Here I will try to describe my move from WordPress to Sphinx to Hugo and why.

Table of contents


My first attempt at “blogging” was with WordPress. Starting was really easy, grab WordPress, place it in some www directory do some stuff with rights. On CentOS it should all belong to the apache user. Do some stuff with SELinux to make sure the automatic WordPress update works.

At first, all seems to work, creating articles is easy, and adding plugins is a piece of cake. And the backup seems to be working.

At some time (many WordPress updates later) the backup plugin (some plugin with rsync) stopped working and I could not get to work again. This made me look at something else…


Comes Sphinx, Sphinx is a static site generator. Create the articles in rst (or some other format), generate the html, and upload them to your server. Copied the old articles and pictures from the WordPress site and pasted them into rst files.

The reason for moving away from Sphinx is that I could not tweak the pages to what I wanted. This was probably something on my side than on the side of Sphinx.


During my research for moving away from WordPress I also came across Hugo, but at the time it did not look as a viable option, because I thought I had to know Go, but that was a misconseption from my side. After studying a book and going along with the explamples, I got to understand how Hugo works. And in my opinion Hugo is more flexible and controllable than Sphinx.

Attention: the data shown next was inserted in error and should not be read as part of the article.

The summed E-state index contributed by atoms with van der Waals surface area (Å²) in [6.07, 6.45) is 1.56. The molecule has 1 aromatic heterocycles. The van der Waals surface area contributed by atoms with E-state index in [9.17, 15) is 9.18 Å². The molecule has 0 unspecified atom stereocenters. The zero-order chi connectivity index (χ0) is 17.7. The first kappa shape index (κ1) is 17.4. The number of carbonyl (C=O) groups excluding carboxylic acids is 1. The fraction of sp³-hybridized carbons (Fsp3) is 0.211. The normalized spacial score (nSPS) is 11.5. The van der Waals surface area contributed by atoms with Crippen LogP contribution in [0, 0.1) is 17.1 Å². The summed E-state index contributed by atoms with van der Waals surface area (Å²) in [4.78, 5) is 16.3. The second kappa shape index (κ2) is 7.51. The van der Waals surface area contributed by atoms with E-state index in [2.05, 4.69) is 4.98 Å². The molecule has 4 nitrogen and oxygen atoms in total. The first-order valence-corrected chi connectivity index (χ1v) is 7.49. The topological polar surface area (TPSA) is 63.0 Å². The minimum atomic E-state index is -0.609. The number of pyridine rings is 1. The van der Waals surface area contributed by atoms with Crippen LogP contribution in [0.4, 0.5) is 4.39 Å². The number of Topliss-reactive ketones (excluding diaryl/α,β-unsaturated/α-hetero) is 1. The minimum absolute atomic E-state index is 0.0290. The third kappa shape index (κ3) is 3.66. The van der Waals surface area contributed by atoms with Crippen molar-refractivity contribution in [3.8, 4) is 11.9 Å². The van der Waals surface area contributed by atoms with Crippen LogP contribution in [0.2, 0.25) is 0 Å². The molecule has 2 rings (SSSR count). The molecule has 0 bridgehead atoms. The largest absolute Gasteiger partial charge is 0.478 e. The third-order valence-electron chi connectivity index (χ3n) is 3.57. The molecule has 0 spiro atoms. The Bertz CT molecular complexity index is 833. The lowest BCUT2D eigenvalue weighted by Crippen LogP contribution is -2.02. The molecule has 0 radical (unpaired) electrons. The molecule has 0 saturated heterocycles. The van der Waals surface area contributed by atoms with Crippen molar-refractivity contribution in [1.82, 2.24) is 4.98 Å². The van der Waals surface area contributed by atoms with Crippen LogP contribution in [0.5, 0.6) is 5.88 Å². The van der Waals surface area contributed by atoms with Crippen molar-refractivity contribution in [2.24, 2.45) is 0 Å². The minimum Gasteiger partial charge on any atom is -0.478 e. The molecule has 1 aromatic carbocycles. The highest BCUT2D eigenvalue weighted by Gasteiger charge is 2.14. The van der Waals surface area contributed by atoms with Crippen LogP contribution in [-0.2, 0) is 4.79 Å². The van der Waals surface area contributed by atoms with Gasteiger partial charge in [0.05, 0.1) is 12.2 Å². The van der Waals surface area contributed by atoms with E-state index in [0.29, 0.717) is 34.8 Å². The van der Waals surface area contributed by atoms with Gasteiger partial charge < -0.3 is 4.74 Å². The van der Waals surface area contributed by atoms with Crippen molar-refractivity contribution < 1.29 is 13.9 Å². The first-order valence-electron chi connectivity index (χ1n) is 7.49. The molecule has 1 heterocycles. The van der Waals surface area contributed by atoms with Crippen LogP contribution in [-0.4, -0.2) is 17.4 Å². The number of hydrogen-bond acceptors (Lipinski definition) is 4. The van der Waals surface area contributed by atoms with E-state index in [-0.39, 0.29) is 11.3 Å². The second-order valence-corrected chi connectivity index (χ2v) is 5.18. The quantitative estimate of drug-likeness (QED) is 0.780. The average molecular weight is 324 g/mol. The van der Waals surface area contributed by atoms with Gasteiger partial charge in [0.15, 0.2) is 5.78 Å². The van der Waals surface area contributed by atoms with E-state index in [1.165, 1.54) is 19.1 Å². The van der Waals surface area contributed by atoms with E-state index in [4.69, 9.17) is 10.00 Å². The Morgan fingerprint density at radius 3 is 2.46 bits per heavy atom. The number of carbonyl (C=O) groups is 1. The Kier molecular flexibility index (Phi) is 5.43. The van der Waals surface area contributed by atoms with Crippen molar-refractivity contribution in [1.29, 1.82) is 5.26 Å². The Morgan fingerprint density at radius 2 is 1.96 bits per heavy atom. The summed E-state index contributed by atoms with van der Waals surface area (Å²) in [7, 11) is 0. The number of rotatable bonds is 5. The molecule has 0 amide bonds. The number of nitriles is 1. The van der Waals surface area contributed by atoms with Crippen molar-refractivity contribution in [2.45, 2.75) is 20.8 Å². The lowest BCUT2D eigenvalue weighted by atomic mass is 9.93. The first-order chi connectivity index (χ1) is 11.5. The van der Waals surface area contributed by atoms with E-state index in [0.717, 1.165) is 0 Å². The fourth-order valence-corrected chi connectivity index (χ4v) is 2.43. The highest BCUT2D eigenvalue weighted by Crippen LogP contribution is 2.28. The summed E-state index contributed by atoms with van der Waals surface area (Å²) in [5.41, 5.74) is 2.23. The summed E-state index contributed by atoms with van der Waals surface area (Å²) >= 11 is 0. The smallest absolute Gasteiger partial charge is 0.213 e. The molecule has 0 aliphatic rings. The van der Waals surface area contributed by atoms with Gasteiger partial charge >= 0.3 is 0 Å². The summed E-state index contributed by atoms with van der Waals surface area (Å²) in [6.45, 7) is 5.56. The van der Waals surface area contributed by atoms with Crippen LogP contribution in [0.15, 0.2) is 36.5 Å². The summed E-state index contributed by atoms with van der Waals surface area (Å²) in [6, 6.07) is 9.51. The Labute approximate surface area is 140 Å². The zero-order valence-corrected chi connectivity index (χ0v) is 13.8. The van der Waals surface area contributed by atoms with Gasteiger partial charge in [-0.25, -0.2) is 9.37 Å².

I found a great site that also uses the Hello-Friend and that is Cavelab blog, I copied some things over from his site to mine and that is basicly it.

CI/CD and gitlab

The CI/CD is only related to Sphinx and Hugo not to WordPress. The setup I use is: gitlab-ce in a docker container. The gitlab documentation describes how to enable the CI/CD capabilities of Gitlab. After adding a .gitlab-ci.yml and adding a tag to the gitlab-runner configuration I got everyting is working. There are two targets are defined: master (the main site) and develop (all other commits will deploy to the test site). After a push to either master or an other branch a gitlab job is started. After a successfull run either the main site or the test site is automaticly updated using rsync (this is part of the .gitlab-ci.yml).